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2009 Conversations

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2002 Conversations

Ron McManus: Leadership center launched (December 30, 2001)

Norman Arnesen: History's supreme event (December 23, 2001)

Dr. Everett Bartholf: Help for the holidays (December 16, 2001)

"Auntie" Anne Beiler: God has a plan (December 9, 2001)

Mary Inman: Raising seven sons for Christ (November 25, 2001)

Tony Hall: Feeding the hungry, one person at a time (Novemer 18, 2001)

John Maracle: A growing Native American Fellowship (November 11, 2001)

Al Peterson: Praying for national leaders (October 28, 2001)

Beverly LaHaye: The family is God's gift (October 21, 2001)

Terry Meeuwsen: Putting family first (October 14, 2001)

Dennis Gaylor: Changing the world, one student at a time (September 30, 2001)

Nate Cole: You are not alone (September 16, 2001)

George Cope: Training pastors, missionaries and evangelists (September 9, 2001)

Thomas E. Trask: Breaking down the barriers (August 26, 2001)

John Kilpatrick: The blessings and challenges of revival (August 19, 2001)

Marie Colwill: A passion for evangelism (August 12, 2001)

Lottie Riekehof: The Joy of Signing (July 22, 2001)

John Castellani: Teen Challenge: The Jesus factor (July 15, 2001)

Mike and John Tompkins: Publishing newspapers and proclaiming the Good News (July 8, 2001)

Chuck Girard: Music, marriage and ministry (June 24, 2001)

Stanley Burgess: The value of a godly father (June 17, 2001)

Dennis Franck: Single Adult Ministries Agency (June 10, 2001)

Thomas E. Trask: The work of the Holy Spirit (May 27, 2001)

Stephen Tourville: The changing church in America (May 20, 2001)

Margaret Columbia: Raising 17 children for Christ (May 13, 2001)

Donna Fahrenkopf: Wanted: a life change (April 29, 2001)

Sean Smith: Spiritual attacks on young people (April 22, 2001)

Josh McDowell: Is the Bible true? (April 15, 2001)

Joyce Meyer: Being a practical Christain (April 8, 2001)

Paul Drost: Multiplication (March 18, 2001)

Bill Bright: Fasting for 40 days (March 11, 2001)

Beth Grant: Women in ministry (February 25, 2001)

Alicia Chole: His people and His presence (February 18, 2001)

Cris Carter: Playing on God's team (January 28, 2001)

Randall K. O'Bannon: The value of life (January 21, 2001)

Dennis Gaylor: Secular colleges: a vital mission field (January 14, 2001)

Putting family first

(October 14, 2001)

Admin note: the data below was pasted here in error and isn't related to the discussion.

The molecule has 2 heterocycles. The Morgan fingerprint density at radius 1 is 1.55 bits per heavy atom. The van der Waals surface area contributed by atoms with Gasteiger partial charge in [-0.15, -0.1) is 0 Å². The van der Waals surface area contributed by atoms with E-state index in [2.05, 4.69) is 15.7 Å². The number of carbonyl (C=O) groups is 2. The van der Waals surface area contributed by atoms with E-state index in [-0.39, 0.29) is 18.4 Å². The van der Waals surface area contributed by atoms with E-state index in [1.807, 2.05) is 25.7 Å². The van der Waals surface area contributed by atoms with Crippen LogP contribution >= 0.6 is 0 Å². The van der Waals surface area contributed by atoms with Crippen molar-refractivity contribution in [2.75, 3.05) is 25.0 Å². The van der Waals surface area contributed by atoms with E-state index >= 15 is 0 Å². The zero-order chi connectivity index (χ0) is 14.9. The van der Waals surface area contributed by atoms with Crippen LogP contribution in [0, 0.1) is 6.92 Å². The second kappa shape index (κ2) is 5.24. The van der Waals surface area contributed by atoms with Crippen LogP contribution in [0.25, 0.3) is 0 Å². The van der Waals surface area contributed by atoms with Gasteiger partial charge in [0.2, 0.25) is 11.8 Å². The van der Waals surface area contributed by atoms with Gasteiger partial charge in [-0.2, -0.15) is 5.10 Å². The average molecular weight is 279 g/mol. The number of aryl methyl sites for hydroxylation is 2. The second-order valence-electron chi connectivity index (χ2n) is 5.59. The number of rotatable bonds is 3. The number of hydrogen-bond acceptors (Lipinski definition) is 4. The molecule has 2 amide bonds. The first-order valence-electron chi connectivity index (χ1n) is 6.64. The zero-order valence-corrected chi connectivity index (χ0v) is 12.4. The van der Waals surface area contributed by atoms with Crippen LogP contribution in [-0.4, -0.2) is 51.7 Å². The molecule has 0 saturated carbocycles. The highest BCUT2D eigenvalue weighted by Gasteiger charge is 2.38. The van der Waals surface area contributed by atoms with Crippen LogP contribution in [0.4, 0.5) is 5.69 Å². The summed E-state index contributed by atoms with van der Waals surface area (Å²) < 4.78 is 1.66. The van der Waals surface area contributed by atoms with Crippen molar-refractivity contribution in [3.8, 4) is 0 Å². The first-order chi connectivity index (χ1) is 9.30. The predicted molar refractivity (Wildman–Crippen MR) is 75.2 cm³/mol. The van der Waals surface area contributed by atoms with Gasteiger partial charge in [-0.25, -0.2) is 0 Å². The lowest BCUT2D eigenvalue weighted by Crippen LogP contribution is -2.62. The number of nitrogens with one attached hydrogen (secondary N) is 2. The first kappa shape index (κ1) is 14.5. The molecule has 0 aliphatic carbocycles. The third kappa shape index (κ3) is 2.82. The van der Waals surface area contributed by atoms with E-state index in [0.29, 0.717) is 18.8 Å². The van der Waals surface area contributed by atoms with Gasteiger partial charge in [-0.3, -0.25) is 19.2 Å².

Since 1993, Terry Meeuwsen has served as Pat Robertson’s co-host of The 700 Club on the Christian Broadcasting Network (CBN). A former Miss America, Meeuwsen has had successful careers as a broadcaster, author and recording artist. At home she is Mom to Drew, 18, Tory, 16, J.P., 14, and Tyler, 12. Recently she spoke with Ashli O’Connell, assistant editor, about her most treasured responsibilities: wife and mother.

Evangel: What have been the most challenging roles of your life?

Meeuwsen: I don’t even have to think about that: wife and mother. These roles touch everything that you do. Biblically, after my relationship with the Lord, those are my next priorities. The secret to both is to have a servant’s attitude. That’s true with everything we do, but it’s harder to maintain that under your own roof than it is with the world. I know that a dad has a huge responsibility in leading the family, but the mom really sets the tone. If I am out of sorts, it’s really like that saying, "If Momma ain’t happy, ain’t nobody happy." It affects my whole household. God has given both that responsibility and that privilege to me as a woman.

Evangel: How do you balance your public ministry with your responsibilities as wife and mother?

Meeuwsen: One of the blessings for me is that CBN is very committed to family. When they asked me to come here eight years ago, I questioned the Lord. I loved being an at-home mom, and I had no desire to go back to work full time. I said, "Lord, why would You ask me to do this when my children are still young?" And I felt like the Lord told me that my children were part of the reason I was going.

But I still had a lot of anxiety. Pat Robertson had never had a co-host who was a mother. And it’s different when you have someone who is a mom. Nothing goes the way it is supposed to. Life is just one spontaneous moment after another. But from the very beginning CBN has been incredibly positive toward my family needs.

Evangel: And you’re a homeschooling mom?

Meeuwsen: Yes, I am homeschooling one of my sons. Often while I do the program, he’s doing his homework in my office. And then we’re able to have lunch together and then I take him home. So I have an unusual scenario here that would not necessarily be available to me in another workplace.

Evangel: Tell me about your longtime dream to adopt a Korean child and how that dream was finally realized.

Meeuwsen: I would like to explain clearly why I had that desire, but I’m not really sure myself. It was something that was in me for many years. When I met my husband, Andy, and we knew we were going to be married, he adopted my dream as his own. The process took several years, and J.P. came to our home after the birth of our first two children. He was such a gift. All of our children have been incredible gifts — just to be able to have children is an incredible blessing. God blessed us so abundantly. We were off the charts with gratitude.